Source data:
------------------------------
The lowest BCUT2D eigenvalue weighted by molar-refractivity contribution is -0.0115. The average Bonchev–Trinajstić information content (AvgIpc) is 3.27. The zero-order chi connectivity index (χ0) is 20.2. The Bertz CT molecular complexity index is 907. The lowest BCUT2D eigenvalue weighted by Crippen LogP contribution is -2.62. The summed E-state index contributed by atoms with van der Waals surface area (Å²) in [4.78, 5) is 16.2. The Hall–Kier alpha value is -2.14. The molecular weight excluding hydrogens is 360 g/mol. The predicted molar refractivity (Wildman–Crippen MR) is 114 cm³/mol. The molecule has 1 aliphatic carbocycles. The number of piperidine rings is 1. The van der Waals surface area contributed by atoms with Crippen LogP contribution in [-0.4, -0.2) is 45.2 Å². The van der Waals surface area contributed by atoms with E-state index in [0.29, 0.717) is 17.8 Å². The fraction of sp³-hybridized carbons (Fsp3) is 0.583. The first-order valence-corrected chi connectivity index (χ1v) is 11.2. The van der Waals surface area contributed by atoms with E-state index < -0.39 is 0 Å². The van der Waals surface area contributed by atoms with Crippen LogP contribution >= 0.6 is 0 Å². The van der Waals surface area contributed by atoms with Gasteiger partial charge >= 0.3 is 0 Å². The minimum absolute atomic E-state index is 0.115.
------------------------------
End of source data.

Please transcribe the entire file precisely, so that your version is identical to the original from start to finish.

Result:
The lowest BCUT2D eigenvalue weighted by molar-refractivity contribution is -0.0115. The average Bonchev–Trinajstić information content (AvgIpc) is 3.27. The zero-order chi connectivity index (χ0) is 20.2. The Bertz CT molecular complexity index is 907. The lowest BCUT2D eigenvalue weighted by Crippen LogP contribution is -2.62. The summed E-state index contributed by atoms with van der Waals surface area (Å²) in [4.78, 5) is 16.2. The Hall–Kier alpha value is -2.14. The molecular weight excluding hydrogens is 360 g/mol. The predicted molar refractivity (Wildman–Crippen MR) is 114 cm³/mol. The molecule has 1 aliphatic carbocycles. The number of piperidine rings is 1. The van der Waals surface area contributed by atoms with Crippen LogP contribution in [-0.4, -0.2) is 45.2 Å². The van der Waals surface area contributed by atoms with E-state index in [0.29, 0.717) is 17.8 Å². The fraction of sp³-hybridized carbons (Fsp3) is 0.583. The first-order valence-corrected chi connectivity index (χ1v) is 11.2. The van der Waals surface area contributed by atoms with E-state index < -0.39 is 0 Å². The van der Waals surface area contributed by atoms with Crippen LogP contribution >= 0.6 is 0 Å². The van der Waals surface area contributed by atoms with Gasteiger partial charge >= 0.3 is 0 Å². The minimum absolute atomic E-state index is 0.115.